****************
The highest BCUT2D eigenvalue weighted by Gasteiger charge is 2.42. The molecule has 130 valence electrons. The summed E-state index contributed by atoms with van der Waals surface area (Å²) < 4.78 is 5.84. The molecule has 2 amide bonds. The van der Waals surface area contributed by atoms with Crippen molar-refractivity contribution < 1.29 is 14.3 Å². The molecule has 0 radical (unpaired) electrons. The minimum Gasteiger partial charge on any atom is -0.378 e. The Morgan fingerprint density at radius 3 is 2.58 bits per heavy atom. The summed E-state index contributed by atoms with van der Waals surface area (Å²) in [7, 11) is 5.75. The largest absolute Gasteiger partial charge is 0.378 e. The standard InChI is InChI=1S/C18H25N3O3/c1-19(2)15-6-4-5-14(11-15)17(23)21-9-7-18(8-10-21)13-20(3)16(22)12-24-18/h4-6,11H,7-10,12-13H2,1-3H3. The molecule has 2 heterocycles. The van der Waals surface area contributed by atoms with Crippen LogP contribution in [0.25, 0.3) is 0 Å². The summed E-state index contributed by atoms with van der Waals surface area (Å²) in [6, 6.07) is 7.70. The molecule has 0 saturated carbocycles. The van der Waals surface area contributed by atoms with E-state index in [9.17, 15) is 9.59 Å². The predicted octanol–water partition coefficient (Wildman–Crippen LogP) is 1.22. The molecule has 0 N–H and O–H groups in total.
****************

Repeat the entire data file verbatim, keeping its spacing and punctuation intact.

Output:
The highest BCUT2D eigenvalue weighted by Gasteiger charge is 2.42. The molecule has 130 valence electrons. The summed E-state index contributed by atoms with van der Waals surface area (Å²) < 4.78 is 5.84. The molecule has 2 amide bonds. The van der Waals surface area contributed by atoms with Crippen molar-refractivity contribution < 1.29 is 14.3 Å². The molecule has 0 radical (unpaired) electrons. The minimum Gasteiger partial charge on any atom is -0.378 e. The Morgan fingerprint density at radius 3 is 2.58 bits per heavy atom. The summed E-state index contributed by atoms with van der Waals surface area (Å²) in [7, 11) is 5.75. The largest absolute Gasteiger partial charge is 0.378 e. The standard InChI is InChI=1S/C18H25N3O3/c1-19(2)15-6-4-5-14(11-15)17(23)21-9-7-18(8-10-21)13-20(3)16(22)12-24-18/h4-6,11H,7-10,12-13H2,1-3H3. The molecule has 2 heterocycles. The van der Waals surface area contributed by atoms with Crippen LogP contribution in [0.25, 0.3) is 0 Å². The summed E-state index contributed by atoms with van der Waals surface area (Å²) in [6, 6.07) is 7.70. The molecule has 0 saturated carbocycles. The van der Waals surface area contributed by atoms with E-state index in [9.17, 15) is 9.59 Å². The predicted octanol–water partition coefficient (Wildman–Crippen LogP) is 1.22. The molecule has 0 N–H and O–H groups in total.